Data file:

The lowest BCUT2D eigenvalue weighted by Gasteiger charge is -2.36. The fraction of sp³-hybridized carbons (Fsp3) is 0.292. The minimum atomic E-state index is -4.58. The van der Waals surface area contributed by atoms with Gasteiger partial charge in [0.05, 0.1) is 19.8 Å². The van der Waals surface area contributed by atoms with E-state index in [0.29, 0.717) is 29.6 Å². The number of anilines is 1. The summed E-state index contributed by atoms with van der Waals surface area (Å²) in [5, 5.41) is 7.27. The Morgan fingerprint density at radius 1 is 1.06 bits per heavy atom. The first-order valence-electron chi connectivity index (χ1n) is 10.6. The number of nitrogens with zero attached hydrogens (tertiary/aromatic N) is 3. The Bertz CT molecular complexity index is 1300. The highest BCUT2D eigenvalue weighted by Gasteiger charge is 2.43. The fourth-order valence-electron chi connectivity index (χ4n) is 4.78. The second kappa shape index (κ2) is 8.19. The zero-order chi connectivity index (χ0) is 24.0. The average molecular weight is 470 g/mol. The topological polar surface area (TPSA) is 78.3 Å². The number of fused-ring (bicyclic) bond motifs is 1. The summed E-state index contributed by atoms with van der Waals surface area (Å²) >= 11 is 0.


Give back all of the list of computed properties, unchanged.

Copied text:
The lowest BCUT2D eigenvalue weighted by Gasteiger charge is -2.36. The fraction of sp³-hybridized carbons (Fsp3) is 0.292. The minimum atomic E-state index is -4.58. The van der Waals surface area contributed by atoms with Gasteiger partial charge in [0.05, 0.1) is 19.8 Å². The van der Waals surface area contributed by atoms with E-state index in [0.29, 0.717) is 29.6 Å². The number of anilines is 1. The summed E-state index contributed by atoms with van der Waals surface area (Å²) in [5, 5.41) is 7.27. The Morgan fingerprint density at radius 1 is 1.06 bits per heavy atom. The first-order valence-electron chi connectivity index (χ1n) is 10.6. The number of nitrogens with zero attached hydrogens (tertiary/aromatic N) is 3. The Bertz CT molecular complexity index is 1300. The highest BCUT2D eigenvalue weighted by Gasteiger charge is 2.43. The fourth-order valence-electron chi connectivity index (χ4n) is 4.78. The second kappa shape index (κ2) is 8.19. The zero-order chi connectivity index (χ0) is 24.0. The average molecular weight is 470 g/mol. The topological polar surface area (TPSA) is 78.3 Å². The number of fused-ring (bicyclic) bond motifs is 1. The summed E-state index contributed by atoms with van der Waals surface area (Å²) >= 11 is 0.